Author Archive

Paradise by Toni Morrison

April 20, 2011

Paradise by Toni MorrisonAuthor: Toni Morrison

Title: Paradise

Genre: Literary Fiction / Mystery / Bestseller (Oprah’s Book Club)

Publication Date: 1997

Number of Pages: 318

Geographical Setting: Mostly rural Oklahoma

Time Period: 1940s – 1970s, with flashbacks

Series (If applicable): none

Plot Summary: The legacy of an all-black town and the interwoven histories of its founding families dance around each other, while also playing into the murderous rage directed at a nearby “Convent,” where four women with painful pasts have chosen to remain separated from the rest of society. Suspense, mystery and magical realism all play their parts.

Subject Headings: Rural America – Oklahoma, African Americans, Slavery, Civil Rights, History

Appeal: Deliberate, densely written, atmospheric, chilling, darker, dramatic, emotionally-charged, haunting, menacing atmosphere, uneasy, unsettling, detailed, well-developed, complex, flashbacks, layered, historical details, rural, literary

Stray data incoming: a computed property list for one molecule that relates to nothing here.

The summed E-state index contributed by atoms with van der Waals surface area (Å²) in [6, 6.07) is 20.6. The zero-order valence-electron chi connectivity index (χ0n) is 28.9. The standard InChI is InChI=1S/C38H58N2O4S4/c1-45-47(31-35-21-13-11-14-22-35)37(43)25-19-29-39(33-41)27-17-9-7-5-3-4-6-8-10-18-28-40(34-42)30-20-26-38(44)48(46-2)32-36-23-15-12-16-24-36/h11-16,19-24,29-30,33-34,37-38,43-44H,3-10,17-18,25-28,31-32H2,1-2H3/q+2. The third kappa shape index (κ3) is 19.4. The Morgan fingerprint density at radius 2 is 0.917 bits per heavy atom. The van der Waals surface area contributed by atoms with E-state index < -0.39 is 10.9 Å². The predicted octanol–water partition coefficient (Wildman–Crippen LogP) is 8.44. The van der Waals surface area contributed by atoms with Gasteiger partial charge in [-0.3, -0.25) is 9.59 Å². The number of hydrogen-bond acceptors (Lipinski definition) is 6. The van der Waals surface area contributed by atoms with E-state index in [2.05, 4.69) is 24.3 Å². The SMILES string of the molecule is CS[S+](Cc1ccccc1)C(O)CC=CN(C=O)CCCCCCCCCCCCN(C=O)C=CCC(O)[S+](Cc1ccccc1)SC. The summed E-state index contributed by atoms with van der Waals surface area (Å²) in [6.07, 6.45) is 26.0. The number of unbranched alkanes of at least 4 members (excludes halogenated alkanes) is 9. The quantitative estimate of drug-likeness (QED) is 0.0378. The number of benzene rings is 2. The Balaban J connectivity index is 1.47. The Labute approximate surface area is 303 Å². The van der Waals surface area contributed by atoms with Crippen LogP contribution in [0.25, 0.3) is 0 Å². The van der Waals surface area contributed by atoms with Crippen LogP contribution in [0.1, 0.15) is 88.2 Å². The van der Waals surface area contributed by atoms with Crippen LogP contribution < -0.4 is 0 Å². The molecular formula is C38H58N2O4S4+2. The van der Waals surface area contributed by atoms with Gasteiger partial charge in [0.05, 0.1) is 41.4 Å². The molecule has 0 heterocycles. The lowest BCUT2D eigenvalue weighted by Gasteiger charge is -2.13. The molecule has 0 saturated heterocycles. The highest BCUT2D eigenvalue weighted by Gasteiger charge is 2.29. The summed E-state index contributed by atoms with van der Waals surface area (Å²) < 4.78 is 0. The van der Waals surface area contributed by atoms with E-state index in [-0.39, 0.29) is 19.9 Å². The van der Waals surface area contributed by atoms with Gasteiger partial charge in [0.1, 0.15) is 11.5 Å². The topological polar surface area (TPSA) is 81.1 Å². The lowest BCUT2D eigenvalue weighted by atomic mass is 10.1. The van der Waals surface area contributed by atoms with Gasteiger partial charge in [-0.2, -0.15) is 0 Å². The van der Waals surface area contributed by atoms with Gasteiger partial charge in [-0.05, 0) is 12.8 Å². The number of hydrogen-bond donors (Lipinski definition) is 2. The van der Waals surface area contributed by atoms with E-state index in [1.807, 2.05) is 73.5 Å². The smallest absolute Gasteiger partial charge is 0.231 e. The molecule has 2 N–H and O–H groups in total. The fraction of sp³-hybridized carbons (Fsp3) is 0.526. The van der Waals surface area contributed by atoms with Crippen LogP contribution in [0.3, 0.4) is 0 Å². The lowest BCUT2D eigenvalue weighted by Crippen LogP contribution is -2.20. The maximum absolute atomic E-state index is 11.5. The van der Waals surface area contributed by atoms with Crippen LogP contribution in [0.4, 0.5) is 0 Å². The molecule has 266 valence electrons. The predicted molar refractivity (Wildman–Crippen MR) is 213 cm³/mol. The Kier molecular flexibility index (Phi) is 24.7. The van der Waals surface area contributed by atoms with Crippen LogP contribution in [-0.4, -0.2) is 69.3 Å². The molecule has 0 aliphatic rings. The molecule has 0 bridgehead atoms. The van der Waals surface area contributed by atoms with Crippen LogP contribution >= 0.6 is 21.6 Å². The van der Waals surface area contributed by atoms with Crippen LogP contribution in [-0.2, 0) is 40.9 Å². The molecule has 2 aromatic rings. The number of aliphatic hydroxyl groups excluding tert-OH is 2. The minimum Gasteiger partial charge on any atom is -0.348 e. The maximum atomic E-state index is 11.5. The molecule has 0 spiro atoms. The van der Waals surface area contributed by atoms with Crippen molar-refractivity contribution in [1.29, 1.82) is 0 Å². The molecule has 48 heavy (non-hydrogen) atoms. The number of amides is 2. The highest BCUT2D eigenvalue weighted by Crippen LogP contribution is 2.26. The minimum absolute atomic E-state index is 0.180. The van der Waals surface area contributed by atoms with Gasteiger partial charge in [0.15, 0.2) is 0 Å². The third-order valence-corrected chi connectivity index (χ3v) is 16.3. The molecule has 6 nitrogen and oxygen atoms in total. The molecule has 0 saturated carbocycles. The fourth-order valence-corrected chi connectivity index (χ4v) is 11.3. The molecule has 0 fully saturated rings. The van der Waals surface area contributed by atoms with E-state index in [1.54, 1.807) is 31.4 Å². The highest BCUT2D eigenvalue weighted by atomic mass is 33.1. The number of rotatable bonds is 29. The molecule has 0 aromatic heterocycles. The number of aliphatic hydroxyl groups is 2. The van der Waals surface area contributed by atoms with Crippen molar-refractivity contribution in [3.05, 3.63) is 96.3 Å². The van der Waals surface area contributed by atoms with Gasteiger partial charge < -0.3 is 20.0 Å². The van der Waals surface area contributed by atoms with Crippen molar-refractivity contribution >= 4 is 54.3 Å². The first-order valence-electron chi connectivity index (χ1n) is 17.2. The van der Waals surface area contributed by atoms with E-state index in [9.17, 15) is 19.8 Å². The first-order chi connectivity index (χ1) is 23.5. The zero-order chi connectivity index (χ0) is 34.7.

3 terms that best describe this book: haunting, complex, unsettling

Similar Authors and Works (why are they similar?):

3 Relevant Non-Fiction Works and Authors

The Fire Next Time by James Baldwin – Race relations in America and the African-American experience.

Becoming Faulkner: the Art and Life of William Faulkner by Philip Weinstein – the subject of Toni Morrison’s Master’s Thesis and an oft-cited influence on her writing style.

The Warmth of Other Suns: The Epic Story of America’s Great Migration by Isabel Wilkerson – true stories of African-American migration told with compelling detail.

3 Relevant Fiction Works and Authors

A Plague of Doves by Louise Erdich – rural Western U.S, somewhat fractured storytelling, interwoven stories with dark pasts, human relationships, detailed and unsettling.

The House of the Spirits by Isabel Allende – magical realism, lyrical prose, detailed and well-developed.

Beasts by Joyce Carol Oates – a haunting and disturbing tale driven by psychological suspense and the darker side of human nature.

Name: Genevieve Grove

The Wordy Shipmates by Sarah Vowell

April 13, 2011

The Wordy Shipmates

Author: Sarah Vowell

Title: The Wordy Shipmates

Genre: Non-Fiction Audiobook / History

Publication Date: 2008

Number of Pages/CDs: 6 discs (7 hours)

Geographical Setting: New England

Time Period: 17th Century

Series (If applicable): none